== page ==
At the staging area on 79th Street, I continued to jog around to warm up. Suddenly it dawned on me that every one of the other runners—even the kids in the two high school races—was eyeing me. I knew what they were thinking: Check that gut; how did this guy get into the race? I spent the next 30 minutes tightening my stomach muscles and holding my breath.

At last, the Metropolitan Mile runners were called to the start. I lined up on the left-hand side of the line. Hugo had decided to leave New York City off his itinerary, and rather than a tail wind, we were faced with nasty gusts that swirled across the course. The gun fired, and for the first few strides I felt powerful and smooth. A hundred yards into the race, I sneaked a look over my right shoulder. No one was there. I sneaked a look over my left shoulder. No one. Uh-oh. This was going to be a long and lonely mile.

Then I caught myself checking the street signs. Another bad omen: The first one I saw read 80TH STREET. I had gone only a 10th of a mile, and already I was longing for the finish. The whole pack was five yards ahead, and I was beginning to feel tired. Maybe it was from sucking in my stomach for so long.

I fixed my eyes on the notorious hill ahead. I passed the first quarter mile in 65 seconds. The leaders, I later found out, had done it in 61.07. I hit the half mile mark, midway up the hill, in 2:17. The leaders were 70 yards ahead of me.

As I crested the hill, I could see the crowd down in the finish area. Lord, it looked soooo close. I checked my vital signs and decided that Walker could have saved his advice: I was in no danger of beginning to kick. The back of the pack was still close enough so that I could make out the number of its last runner—46. If he faltered, I might get close.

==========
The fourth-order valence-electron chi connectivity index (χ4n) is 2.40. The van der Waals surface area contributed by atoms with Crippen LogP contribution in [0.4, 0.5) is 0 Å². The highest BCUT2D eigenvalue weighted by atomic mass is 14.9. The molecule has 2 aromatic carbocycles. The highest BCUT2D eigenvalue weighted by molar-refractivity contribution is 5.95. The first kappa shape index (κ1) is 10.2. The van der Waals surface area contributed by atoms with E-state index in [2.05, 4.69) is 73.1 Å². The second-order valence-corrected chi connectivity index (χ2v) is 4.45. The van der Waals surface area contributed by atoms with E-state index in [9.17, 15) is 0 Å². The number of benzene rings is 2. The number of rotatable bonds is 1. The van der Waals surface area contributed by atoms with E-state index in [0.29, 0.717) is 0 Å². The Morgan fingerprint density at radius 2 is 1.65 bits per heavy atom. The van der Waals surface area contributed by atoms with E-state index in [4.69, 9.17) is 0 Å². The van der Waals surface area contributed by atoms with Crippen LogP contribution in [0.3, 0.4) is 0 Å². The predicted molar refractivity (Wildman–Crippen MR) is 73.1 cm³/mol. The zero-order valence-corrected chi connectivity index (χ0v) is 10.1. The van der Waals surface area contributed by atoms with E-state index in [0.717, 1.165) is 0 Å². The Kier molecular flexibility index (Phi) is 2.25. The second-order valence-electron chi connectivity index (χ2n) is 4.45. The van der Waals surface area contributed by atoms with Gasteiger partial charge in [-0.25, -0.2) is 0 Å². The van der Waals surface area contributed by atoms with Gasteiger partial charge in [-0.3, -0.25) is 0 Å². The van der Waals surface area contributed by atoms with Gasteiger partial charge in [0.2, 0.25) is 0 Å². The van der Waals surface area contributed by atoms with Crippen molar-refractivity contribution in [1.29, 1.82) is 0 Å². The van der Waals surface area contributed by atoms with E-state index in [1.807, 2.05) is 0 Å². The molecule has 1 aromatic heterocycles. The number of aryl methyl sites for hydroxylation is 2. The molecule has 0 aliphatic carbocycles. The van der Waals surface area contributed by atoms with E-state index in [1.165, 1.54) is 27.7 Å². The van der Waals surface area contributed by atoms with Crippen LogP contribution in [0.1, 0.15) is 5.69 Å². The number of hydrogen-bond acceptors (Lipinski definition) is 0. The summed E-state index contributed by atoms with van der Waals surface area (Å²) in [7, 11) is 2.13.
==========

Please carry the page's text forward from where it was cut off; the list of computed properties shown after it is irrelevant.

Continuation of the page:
The next time I looked up, I understood how meaningful Walker's advice would have been—to someone else. Though it seemed I had been running for an eternity since I had first sighted the finish, it didn't look appreciably closer. I checked the street sign: 66TH STREET. I had almost a quarter mile to go. I passed three quarters in 3:35.

And number 46 was not cooperating. I was alone, 100 yards adrift. There was a smattering of sympathetic applause as I neared the finish. Now I was close enough to see the clock above the line. If I sprinted I might at least break 4:50. I missed by a couple of yards. My time turned out to be 4:50.50. I found out that far ahead of me there had been a great race. Brian Roche (best mile, 4 minutes flat) of New Rochelle, N.Y., had beaten Luis Nunez (best mile, 4:03) of Greenvale, N.Y., by .10, in 4:07.45. Gaughran ran 4:12.16, for fifth place. Next to last, about 100 yards ahead of me, was still number 46, who turned out to be Mark Pryor from the Bronx.

I hung around the finish line for a while, to watch the Men's Elite race. Despite getting knocked around by the vicious crosswinds, Peter Elliott of Great Britain pulled away over the final quarter to beat Abdi Bile of Somalia, 3:52.95 to 3:53.97. Walker finished seventh, in 3:57.33.

All of which would have seemed fairly routine had I not just run a straight-line mile for the first time. I limped home that chilly afternoon with a fresh sense of how hard it is to do something so simple so well.



As he warmed up for the Fifth Avenue race, the author hoped to achieve a 4:45 mile.



Noden, bringing up the rear, was left to contemplate the straight-line mile in solitude.



Though the clock read 4:49 when he looked, Noden actually crossed the line in 4:50.50.